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The current management of open pneumothorax (OPTX) is based on Advanced Trauma Life Support (ATLS) recommendations and consists of the application of a three-way occlusive dressing, followed by intercostal chest drain insertion. Very little is known regarding the spectrum and outcome of this approach, especially in the civilian setting.We conducted a retrospective review of 58 consecutive patients with OPTX over a four-year period managed in a high volume metropolitan trauma service in South Africa.Of the 58 patients included, 95% (55/58) were male, and the mean age for all patients was 21 years. Ninety-seven percent of all injuries were inflicted by knives and the remaining 3% (2/58) of injuries were inflicted by unknown weapons. 59% of injuries were left sided. In six patients (10%) a protocol violation was present in their management. Five of the six patients (83%) in whom protocol violation occurred developed a life-threatening event (tension PTX) compared to none amongst those where the protocol was followed (p < 0.001). There was no mortality as a direct result of management of OPTX following ATLS recommendations.ATLS recommendations for OPTX are safe and effective. Any deviation from this standard practice is associated with avoidable morbidity and potential mortality.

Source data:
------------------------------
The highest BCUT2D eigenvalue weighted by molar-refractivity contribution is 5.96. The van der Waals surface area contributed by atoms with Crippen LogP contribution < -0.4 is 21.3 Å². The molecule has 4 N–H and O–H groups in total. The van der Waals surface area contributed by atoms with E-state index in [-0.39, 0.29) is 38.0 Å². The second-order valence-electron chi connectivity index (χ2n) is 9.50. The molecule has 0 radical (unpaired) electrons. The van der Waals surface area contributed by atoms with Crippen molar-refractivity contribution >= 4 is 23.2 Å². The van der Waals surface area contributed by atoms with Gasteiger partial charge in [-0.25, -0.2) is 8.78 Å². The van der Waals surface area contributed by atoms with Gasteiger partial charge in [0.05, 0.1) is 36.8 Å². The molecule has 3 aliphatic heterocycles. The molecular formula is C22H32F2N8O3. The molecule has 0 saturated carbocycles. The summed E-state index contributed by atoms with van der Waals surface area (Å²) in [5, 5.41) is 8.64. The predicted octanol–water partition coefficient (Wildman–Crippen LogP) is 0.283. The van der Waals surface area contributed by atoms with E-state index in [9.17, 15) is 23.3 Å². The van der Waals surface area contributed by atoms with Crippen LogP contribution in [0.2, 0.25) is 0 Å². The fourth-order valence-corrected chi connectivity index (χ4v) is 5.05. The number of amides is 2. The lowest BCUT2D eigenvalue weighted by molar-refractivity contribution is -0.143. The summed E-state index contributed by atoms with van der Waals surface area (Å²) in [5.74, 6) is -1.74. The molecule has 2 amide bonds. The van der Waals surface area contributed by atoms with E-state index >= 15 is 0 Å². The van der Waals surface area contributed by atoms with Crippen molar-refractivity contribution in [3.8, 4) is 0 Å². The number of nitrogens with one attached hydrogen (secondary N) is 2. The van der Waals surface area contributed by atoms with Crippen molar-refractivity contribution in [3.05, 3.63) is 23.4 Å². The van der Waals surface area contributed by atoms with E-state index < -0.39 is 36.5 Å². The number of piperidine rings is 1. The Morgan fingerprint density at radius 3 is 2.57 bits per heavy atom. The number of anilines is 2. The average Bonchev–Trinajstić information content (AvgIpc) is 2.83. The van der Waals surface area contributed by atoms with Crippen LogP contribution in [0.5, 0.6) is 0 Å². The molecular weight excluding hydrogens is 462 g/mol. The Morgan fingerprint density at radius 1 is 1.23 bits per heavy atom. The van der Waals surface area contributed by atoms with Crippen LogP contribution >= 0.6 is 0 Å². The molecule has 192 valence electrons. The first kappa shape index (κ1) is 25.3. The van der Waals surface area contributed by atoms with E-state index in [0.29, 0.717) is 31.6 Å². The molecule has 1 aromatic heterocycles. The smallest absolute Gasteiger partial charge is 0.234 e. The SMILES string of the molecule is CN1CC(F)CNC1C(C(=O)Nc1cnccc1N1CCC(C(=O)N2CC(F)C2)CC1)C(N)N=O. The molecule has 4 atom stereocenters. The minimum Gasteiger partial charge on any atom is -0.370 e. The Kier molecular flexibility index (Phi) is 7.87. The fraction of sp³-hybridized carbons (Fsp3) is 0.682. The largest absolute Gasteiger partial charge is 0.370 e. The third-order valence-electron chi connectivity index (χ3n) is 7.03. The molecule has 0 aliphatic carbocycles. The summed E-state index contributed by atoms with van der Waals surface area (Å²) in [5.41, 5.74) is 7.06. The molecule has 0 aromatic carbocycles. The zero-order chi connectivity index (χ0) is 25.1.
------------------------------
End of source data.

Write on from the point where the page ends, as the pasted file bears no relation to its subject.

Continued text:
Original publication

DOI

10.1007/s00068-014-0469-5

Type

Journal

European journal of trauma and emergency surgery : official publication of the European Trauma Society

Publication Date

08/2015

Volume

41

Pages

401 - 404

Addresses

Pietermaritzburg Metropolitan Trauma Service, Department of Surgery, Nelson R Mandela School of Medicine, University of KwaZulu Natal, Pietermaritzburg, South Africa, victorywkong@yahoo.com.

Keywords

Humans, Pneumothorax, Thoracic Injuries, Treatment Outcome, Combined Modality Therapy, Drainage, Injury Severity Score, Registries, Hospital Mortality, Survival Rate, Risk Assessment, Retrospective Studies, Cohort Studies, Follow-Up Studies, Occlusive Dressings, Adult, South Africa, Female, Male, Young Adult, Advanced Trauma Life Support Care